Interior Secretary Gale Norton (search) signed off on a plan Thursday for opening most of an 8.8 million-acre swath of Alaska's North Slope to oil and gas development. Some of the drilling could occur in areas important for migratory birds, whales and wildlife.

The Interior Department's Bureau of Land Management will use the plan to manage a northwest portion of the government's 23.5 million-acre National Petroleum Reserve-Alaska (search). Geologists believe the reserve may contain 6 billion to 13 billion barrels of oil.

It is located just west of the Arctic National Wildlife Refuge (search), where President Bush wants to open a 1.5 million-acre coastal plain to drilling as one of his top energy priorities. The Senate, in debating a massive energy bill, has rejected drilling there.

Environmentalists said the management plan threatens the health of Arctic tundra, ponds and lakes that are home to wildlife and migratory birds and provide a vital subsistence hunting and fishing ground for native Alaskans.

"It makes no sense to industrialize this incomparable wilderness area when there's only about six month's worth of economically recoverable oil ... and it would take at least 10 years to get it to market," said Charles Clusen, director of the Alaska lands project for the Natural Resources Defense Council (search), an environmental group.

The plan makes 7.23 million acres available for energy leasing, but will defer leasing the other 1.57 million acres for a decade to see if more environmental studies are needed, Interior Department officials said.

All energy leases will be subject to strict environmental standards, the officials said, while other provisions are meant to protect water quality, vegetation, wetlands, fish and wildlife habitats and subsistence uses.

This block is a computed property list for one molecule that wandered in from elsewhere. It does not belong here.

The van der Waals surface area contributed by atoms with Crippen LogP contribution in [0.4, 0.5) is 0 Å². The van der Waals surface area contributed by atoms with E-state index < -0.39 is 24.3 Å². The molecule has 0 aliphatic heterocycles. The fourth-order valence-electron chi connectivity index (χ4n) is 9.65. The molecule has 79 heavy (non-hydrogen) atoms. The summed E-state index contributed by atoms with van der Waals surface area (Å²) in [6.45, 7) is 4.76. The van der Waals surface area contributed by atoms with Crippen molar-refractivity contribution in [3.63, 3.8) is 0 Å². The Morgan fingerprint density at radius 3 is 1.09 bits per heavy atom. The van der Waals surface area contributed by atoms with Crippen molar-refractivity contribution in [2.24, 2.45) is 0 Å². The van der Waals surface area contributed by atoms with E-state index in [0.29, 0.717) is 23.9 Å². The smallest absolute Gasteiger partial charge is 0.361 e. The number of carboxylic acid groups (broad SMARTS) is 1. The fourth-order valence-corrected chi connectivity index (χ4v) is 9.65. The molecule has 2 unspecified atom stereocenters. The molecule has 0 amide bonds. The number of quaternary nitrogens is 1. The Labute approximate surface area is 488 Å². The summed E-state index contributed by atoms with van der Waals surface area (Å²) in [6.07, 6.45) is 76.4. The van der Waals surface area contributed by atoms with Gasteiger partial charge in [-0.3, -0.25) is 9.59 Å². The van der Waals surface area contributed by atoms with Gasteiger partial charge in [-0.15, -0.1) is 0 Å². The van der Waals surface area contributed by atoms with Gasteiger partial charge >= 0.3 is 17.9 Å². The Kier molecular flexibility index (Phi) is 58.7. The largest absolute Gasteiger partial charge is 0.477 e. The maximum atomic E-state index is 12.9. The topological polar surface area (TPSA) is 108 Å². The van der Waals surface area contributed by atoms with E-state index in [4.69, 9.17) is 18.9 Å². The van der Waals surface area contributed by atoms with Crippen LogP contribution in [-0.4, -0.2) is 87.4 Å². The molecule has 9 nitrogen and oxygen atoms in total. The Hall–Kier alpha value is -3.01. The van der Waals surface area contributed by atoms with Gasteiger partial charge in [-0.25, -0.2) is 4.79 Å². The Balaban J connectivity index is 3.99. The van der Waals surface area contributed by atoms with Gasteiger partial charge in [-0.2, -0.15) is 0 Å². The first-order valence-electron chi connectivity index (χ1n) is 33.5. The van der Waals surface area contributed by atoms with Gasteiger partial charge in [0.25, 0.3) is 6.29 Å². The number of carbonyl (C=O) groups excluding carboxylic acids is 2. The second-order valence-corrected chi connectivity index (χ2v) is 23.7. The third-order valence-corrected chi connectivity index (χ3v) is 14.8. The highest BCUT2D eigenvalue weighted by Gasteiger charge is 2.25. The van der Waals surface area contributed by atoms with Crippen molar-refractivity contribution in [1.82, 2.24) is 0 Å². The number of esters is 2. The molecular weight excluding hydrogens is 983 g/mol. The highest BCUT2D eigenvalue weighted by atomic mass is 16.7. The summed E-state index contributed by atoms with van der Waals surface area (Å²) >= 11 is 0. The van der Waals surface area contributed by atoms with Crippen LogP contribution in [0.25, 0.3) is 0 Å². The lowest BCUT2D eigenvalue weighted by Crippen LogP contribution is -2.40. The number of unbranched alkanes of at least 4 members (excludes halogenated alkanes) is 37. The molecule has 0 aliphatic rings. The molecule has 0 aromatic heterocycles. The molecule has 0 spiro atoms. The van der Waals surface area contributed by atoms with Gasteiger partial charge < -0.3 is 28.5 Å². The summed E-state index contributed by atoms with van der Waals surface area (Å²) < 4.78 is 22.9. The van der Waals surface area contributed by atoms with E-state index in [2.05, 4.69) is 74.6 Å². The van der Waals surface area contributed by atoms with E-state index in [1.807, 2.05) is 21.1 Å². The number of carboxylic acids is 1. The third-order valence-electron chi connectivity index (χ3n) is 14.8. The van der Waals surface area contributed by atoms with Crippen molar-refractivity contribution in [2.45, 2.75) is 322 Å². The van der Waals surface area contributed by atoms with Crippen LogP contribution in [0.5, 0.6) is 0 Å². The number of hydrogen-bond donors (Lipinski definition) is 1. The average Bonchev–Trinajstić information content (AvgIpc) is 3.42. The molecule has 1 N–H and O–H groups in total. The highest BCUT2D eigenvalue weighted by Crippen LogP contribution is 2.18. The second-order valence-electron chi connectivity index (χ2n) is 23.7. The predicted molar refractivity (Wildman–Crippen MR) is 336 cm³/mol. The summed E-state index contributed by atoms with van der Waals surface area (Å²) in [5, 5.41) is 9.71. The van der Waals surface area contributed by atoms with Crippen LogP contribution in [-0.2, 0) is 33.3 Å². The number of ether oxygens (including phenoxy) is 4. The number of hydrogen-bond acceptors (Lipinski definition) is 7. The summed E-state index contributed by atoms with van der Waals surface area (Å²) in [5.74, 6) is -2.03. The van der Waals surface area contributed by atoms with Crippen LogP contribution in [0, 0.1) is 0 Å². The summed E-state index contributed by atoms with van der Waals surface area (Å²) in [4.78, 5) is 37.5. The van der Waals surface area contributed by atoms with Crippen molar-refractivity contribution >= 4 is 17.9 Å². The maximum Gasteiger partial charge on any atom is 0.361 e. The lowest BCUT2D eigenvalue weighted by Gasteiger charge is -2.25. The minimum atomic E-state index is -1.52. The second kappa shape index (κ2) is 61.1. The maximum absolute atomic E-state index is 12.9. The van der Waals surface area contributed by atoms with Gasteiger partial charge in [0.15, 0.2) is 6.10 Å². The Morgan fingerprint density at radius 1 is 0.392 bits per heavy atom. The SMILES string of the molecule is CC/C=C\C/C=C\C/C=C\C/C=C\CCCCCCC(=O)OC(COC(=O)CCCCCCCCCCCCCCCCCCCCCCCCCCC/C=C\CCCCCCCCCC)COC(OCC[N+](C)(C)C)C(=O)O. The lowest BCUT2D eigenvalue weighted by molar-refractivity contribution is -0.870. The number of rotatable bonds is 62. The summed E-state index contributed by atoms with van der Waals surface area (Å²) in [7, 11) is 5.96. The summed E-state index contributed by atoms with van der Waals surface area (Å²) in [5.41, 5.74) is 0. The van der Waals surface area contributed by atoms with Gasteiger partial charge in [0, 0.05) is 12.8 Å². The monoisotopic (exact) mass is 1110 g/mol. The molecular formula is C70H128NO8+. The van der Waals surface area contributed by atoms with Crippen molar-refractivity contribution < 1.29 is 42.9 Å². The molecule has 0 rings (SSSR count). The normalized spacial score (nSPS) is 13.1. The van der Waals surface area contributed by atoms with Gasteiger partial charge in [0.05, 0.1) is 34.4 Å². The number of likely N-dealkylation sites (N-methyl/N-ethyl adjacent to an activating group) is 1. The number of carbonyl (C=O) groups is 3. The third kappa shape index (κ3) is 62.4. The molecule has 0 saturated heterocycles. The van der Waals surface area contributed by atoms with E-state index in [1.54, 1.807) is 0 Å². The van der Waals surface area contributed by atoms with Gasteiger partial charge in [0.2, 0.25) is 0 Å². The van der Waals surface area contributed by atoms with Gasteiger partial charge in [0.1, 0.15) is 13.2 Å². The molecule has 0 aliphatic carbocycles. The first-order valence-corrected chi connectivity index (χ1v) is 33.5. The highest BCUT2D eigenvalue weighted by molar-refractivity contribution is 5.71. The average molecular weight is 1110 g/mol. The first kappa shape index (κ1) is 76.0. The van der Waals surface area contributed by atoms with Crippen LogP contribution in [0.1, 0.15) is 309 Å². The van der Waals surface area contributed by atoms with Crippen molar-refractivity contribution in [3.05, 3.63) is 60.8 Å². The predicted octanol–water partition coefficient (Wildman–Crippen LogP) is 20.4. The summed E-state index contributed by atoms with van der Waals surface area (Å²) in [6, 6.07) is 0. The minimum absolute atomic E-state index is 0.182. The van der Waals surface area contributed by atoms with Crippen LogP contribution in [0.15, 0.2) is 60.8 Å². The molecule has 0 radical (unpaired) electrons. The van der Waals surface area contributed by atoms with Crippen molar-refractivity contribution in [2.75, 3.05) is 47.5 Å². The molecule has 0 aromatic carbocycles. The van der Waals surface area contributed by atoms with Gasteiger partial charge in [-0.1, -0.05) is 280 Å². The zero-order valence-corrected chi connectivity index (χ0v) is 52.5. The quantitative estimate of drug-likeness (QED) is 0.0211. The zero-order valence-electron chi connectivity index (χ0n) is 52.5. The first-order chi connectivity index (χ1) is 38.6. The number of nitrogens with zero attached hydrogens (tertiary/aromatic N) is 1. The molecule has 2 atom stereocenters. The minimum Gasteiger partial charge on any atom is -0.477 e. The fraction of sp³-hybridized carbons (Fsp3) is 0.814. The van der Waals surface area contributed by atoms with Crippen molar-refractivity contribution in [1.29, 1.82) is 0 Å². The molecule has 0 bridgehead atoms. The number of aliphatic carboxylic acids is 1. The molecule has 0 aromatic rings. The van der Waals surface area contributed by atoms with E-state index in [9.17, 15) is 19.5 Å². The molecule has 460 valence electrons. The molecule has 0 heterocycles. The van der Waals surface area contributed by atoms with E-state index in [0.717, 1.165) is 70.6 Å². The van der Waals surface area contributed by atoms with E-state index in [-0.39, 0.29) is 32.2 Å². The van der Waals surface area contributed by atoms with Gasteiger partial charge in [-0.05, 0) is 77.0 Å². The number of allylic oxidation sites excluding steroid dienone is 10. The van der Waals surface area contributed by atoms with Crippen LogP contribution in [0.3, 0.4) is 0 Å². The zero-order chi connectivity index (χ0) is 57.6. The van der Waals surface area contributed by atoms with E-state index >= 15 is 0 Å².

The Interior Department proposed the management plan in January 2003. With few changes, the plan includes creation of a 102,000-acre Kasegaluk Lagoon Special Area (search) fenced off from leasing. It is considered particularly sensitive, as it is home to beluga whales, spotted seals and the black brandt, a migratory wild goose.

The plan designates special study areas of more than a half-million acres each for the Pacific black brandt and caribou. It also requires habitat studies for eiders, a bird whose existence is imperiled, and yellow-billed loons, and sets restrictions to minimize loss of foraging habitat for raptors around the Colville River Special Area (search).

Norton said oil and gas from the North Slope will help increase domestic energy production and stabilize prices in the long term.

"This plan will help produce energy in an environmentally responsible manner with the best available technology, while protecting the important biological, subsistence and cultural values found in this area," she said.

The reserve was set aside in the 1920s for potential energy development.

Environmentalists said the management plan rewards Bush administration friends in the oil and gas industry.

"This decision certainly gives big oil and gas plenty to be thankful for," said Eleanor Huffines, regional director in Alaska for The Wilderness Society.

BLM can now modify or waive environmental safeguards on a case-by-case basis for economic reasons, environmentalists said.

The bureau expects to hold a lease sale for oil and gas development on selected tracts next June. The Clinton administration had opened much of the eastern section of the reserve to oil and gas exploration in 1998, with tight restrictions and some areas fenced off.